New research suggests that breastfeeding may reduce the risk for ovarian cancer.
A women's reproductive system has two ovaries, one on either side of the uterus. The ovaries, each about the size of an almond, produce eggs (ova) as well as the female sex hormones estrogen and progesterone.
Both babies and mothers gain many benefits from breastfeeding. Breast milk contains antibodies that can protect infants from bacterial and viral infections. Some of the nutrients in breast milk, such as protein and vitamins, help protect an infant against some common childhood illnesses and infections. Research indicates that women who breastfeed may have lower rates of certain breast and ovarian cancers.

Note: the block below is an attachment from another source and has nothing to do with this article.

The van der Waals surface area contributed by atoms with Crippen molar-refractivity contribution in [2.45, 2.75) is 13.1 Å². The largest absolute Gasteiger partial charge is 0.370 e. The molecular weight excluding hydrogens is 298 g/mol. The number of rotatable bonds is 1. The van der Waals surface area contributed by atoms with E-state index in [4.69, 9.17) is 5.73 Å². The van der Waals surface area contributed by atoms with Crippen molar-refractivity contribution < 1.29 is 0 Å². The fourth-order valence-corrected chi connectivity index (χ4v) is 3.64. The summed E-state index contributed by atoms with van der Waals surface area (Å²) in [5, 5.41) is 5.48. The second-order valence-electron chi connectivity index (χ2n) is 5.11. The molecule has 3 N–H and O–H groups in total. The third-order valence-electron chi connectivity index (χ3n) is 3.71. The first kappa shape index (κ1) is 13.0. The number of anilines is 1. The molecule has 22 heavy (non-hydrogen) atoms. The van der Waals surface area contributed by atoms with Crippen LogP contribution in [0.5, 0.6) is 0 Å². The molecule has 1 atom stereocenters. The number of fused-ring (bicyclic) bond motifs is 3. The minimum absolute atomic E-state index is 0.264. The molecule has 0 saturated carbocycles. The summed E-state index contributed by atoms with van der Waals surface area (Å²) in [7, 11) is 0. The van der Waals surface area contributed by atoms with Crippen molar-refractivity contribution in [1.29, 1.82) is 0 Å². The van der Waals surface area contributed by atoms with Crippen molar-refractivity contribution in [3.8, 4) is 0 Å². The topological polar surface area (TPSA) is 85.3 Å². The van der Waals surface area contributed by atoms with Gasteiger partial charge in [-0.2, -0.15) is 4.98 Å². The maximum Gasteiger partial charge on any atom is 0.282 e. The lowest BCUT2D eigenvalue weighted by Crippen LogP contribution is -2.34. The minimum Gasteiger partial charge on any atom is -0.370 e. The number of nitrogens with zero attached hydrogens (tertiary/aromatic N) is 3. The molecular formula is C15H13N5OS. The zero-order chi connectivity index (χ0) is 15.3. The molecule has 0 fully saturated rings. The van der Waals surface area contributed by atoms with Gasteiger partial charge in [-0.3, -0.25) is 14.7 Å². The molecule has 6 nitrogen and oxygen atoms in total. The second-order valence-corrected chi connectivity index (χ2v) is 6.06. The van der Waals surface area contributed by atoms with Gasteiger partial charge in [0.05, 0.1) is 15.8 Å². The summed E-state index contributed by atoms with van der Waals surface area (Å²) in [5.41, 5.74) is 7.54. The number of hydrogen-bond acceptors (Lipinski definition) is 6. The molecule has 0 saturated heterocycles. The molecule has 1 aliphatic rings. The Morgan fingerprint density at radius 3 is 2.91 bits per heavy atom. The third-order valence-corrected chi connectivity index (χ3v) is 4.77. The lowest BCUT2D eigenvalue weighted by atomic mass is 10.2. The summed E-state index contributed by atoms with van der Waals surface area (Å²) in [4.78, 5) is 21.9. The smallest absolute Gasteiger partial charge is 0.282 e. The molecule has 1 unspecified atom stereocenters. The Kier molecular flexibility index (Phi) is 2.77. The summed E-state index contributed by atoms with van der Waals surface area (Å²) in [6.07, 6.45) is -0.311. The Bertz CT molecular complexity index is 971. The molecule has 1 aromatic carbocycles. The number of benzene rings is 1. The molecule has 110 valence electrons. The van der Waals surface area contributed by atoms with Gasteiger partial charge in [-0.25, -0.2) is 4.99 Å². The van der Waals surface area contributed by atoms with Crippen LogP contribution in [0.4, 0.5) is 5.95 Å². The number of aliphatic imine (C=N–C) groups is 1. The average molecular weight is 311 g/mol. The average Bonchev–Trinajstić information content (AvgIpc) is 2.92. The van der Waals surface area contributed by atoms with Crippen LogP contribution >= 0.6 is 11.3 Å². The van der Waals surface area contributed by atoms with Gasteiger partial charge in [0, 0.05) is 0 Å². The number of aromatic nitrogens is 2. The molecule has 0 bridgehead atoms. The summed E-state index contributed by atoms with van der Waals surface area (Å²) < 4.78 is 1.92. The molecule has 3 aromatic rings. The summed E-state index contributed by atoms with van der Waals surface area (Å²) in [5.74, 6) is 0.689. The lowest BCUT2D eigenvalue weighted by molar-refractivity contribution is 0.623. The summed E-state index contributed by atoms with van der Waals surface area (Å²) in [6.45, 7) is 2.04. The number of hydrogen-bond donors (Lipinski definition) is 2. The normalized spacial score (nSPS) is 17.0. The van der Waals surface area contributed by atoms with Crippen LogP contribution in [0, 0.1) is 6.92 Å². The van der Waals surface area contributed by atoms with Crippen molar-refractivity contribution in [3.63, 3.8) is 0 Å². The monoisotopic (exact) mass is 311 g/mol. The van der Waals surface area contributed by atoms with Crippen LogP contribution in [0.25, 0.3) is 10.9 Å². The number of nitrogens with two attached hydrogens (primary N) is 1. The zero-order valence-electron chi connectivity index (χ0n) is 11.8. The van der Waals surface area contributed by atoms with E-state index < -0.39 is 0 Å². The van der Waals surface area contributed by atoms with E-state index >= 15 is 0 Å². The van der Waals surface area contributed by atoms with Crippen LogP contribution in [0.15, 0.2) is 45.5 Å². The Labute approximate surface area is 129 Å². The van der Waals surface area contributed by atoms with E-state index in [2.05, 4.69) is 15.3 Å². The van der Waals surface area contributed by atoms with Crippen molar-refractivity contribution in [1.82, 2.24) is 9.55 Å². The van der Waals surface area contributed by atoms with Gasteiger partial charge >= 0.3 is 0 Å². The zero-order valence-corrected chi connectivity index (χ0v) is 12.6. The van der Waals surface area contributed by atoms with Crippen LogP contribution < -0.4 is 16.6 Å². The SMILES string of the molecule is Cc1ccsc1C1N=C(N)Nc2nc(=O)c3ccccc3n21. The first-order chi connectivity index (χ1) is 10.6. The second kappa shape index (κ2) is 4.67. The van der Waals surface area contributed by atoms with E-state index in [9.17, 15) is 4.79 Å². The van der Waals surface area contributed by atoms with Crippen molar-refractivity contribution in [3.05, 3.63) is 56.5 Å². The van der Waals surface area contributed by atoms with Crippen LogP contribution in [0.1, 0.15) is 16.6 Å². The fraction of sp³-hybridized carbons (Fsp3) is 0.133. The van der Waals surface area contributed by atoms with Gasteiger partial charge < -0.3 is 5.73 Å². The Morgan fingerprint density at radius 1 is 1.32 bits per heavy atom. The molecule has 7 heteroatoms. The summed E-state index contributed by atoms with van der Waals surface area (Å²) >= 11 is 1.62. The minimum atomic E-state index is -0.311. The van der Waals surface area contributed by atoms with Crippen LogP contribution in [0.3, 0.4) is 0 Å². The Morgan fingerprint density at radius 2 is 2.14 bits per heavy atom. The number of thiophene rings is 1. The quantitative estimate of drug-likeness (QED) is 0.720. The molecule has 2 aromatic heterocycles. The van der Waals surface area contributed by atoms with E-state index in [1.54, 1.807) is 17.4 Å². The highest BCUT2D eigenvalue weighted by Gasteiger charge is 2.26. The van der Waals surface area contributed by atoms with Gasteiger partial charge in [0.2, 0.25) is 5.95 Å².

The new study included 493 women with ovarian cancer and 472 women without ovarian cancer. The women answered a questionnaire regarding the breastfeeding length of time and the number of children breastfed.
Women who breastfed for a total of 31 months or more were significantly less likely to have ovarian cancer than women who breastfed for 10 months or less. Furthermore, women who breastfed three or more children had a significantly reduced risk of ovarian cancer, compared to women who breastfed only one child.
For more information about breastfeeding or ovarian cancer, please visit Natural Standard's Medical Conditions database.